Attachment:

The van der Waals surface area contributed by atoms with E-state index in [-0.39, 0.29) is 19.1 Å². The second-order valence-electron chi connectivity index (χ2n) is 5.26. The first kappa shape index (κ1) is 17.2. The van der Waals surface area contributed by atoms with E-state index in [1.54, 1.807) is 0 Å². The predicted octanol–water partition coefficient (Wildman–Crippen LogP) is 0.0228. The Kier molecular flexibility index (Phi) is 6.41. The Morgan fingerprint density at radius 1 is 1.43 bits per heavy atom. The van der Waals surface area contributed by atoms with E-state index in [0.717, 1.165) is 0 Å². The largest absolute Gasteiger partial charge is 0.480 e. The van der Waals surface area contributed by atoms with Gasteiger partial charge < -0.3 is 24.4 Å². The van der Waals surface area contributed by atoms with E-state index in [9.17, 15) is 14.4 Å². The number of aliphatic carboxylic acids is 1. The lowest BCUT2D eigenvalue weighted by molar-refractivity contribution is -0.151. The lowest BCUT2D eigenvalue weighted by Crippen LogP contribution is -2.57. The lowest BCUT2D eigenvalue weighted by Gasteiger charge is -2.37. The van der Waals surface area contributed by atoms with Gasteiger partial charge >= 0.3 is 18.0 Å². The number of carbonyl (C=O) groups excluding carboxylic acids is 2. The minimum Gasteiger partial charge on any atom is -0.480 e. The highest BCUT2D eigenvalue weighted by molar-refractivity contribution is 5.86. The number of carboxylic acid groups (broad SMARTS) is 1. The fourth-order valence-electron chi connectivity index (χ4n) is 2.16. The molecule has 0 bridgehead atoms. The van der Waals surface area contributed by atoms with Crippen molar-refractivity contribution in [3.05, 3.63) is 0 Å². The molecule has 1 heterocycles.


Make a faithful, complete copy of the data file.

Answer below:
The van der Waals surface area contributed by atoms with E-state index in [-0.39, 0.29) is 19.1 Å². The second-order valence-electron chi connectivity index (χ2n) is 5.26. The first kappa shape index (κ1) is 17.2. The van der Waals surface area contributed by atoms with E-state index in [1.54, 1.807) is 0 Å². The predicted octanol–water partition coefficient (Wildman–Crippen LogP) is 0.0228. The Kier molecular flexibility index (Phi) is 6.41. The Morgan fingerprint density at radius 1 is 1.43 bits per heavy atom. The van der Waals surface area contributed by atoms with E-state index in [0.717, 1.165) is 0 Å². The largest absolute Gasteiger partial charge is 0.480 e. The van der Waals surface area contributed by atoms with Gasteiger partial charge < -0.3 is 24.4 Å². The van der Waals surface area contributed by atoms with E-state index in [9.17, 15) is 14.4 Å². The number of aliphatic carboxylic acids is 1. The lowest BCUT2D eigenvalue weighted by molar-refractivity contribution is -0.151. The lowest BCUT2D eigenvalue weighted by Crippen LogP contribution is -2.57. The lowest BCUT2D eigenvalue weighted by Gasteiger charge is -2.37. The van der Waals surface area contributed by atoms with Gasteiger partial charge >= 0.3 is 18.0 Å². The number of carbonyl (C=O) groups excluding carboxylic acids is 2. The minimum Gasteiger partial charge on any atom is -0.480 e. The highest BCUT2D eigenvalue weighted by molar-refractivity contribution is 5.86. The number of carboxylic acid groups (broad SMARTS) is 1. The fourth-order valence-electron chi connectivity index (χ4n) is 2.16. The molecule has 0 bridgehead atoms. The van der Waals surface area contributed by atoms with Crippen molar-refractivity contribution in [3.05, 3.63) is 0 Å². The molecule has 1 heterocycles.